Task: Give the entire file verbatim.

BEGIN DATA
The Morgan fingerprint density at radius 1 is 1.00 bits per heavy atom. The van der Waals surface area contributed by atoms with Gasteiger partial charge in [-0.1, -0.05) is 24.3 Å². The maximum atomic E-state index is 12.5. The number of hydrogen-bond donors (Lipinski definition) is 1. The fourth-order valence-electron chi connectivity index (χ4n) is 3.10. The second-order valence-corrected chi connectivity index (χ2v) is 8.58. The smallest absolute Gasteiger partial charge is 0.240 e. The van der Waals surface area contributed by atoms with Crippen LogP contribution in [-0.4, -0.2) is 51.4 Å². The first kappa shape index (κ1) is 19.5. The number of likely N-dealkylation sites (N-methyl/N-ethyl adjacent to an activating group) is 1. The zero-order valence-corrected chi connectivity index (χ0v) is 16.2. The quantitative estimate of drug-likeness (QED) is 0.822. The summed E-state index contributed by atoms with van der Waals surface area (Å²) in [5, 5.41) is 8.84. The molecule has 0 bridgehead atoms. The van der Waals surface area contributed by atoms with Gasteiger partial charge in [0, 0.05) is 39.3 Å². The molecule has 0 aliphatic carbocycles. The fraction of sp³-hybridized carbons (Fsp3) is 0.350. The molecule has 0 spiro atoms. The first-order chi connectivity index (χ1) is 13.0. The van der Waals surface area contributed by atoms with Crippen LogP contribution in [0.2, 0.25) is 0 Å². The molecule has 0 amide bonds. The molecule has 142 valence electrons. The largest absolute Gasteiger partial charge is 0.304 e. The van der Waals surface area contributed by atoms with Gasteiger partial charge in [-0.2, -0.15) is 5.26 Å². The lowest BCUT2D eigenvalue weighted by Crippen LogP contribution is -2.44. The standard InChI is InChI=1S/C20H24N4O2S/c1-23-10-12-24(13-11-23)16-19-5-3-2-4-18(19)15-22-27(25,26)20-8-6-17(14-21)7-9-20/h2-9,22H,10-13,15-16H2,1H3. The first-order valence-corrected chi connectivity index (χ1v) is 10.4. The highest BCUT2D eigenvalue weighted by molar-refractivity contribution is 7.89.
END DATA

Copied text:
The Morgan fingerprint density at radius 1 is 1.00 bits per heavy atom. The van der Waals surface area contributed by atoms with Gasteiger partial charge in [-0.1, -0.05) is 24.3 Å². The maximum atomic E-state index is 12.5. The number of hydrogen-bond donors (Lipinski definition) is 1. The fourth-order valence-electron chi connectivity index (χ4n) is 3.10. The second-order valence-corrected chi connectivity index (χ2v) is 8.58. The smallest absolute Gasteiger partial charge is 0.240 e. The van der Waals surface area contributed by atoms with Crippen LogP contribution in [-0.4, -0.2) is 51.4 Å². The first kappa shape index (κ1) is 19.5. The number of likely N-dealkylation sites (N-methyl/N-ethyl adjacent to an activating group) is 1. The zero-order valence-corrected chi connectivity index (χ0v) is 16.2. The quantitative estimate of drug-likeness (QED) is 0.822. The summed E-state index contributed by atoms with van der Waals surface area (Å²) in [5, 5.41) is 8.84. The molecule has 0 bridgehead atoms. The van der Waals surface area contributed by atoms with Gasteiger partial charge in [0, 0.05) is 39.3 Å². The molecule has 0 aliphatic carbocycles. The fraction of sp³-hybridized carbons (Fsp3) is 0.350. The molecule has 0 spiro atoms. The first-order chi connectivity index (χ1) is 13.0. The van der Waals surface area contributed by atoms with Crippen LogP contribution in [0.2, 0.25) is 0 Å². The molecule has 0 amide bonds. The molecule has 142 valence electrons. The largest absolute Gasteiger partial charge is 0.304 e. The van der Waals surface area contributed by atoms with Gasteiger partial charge in [-0.2, -0.15) is 5.26 Å². The lowest BCUT2D eigenvalue weighted by Crippen LogP contribution is -2.44. The standard InChI is InChI=1S/C20H24N4O2S/c1-23-10-12-24(13-11-23)16-19-5-3-2-4-18(19)15-22-27(25,26)20-8-6-17(14-21)7-9-20/h2-9,22H,10-13,15-16H2,1H3. The first-order valence-corrected chi connectivity index (χ1v) is 10.4. The highest BCUT2D eigenvalue weighted by molar-refractivity contribution is 7.89.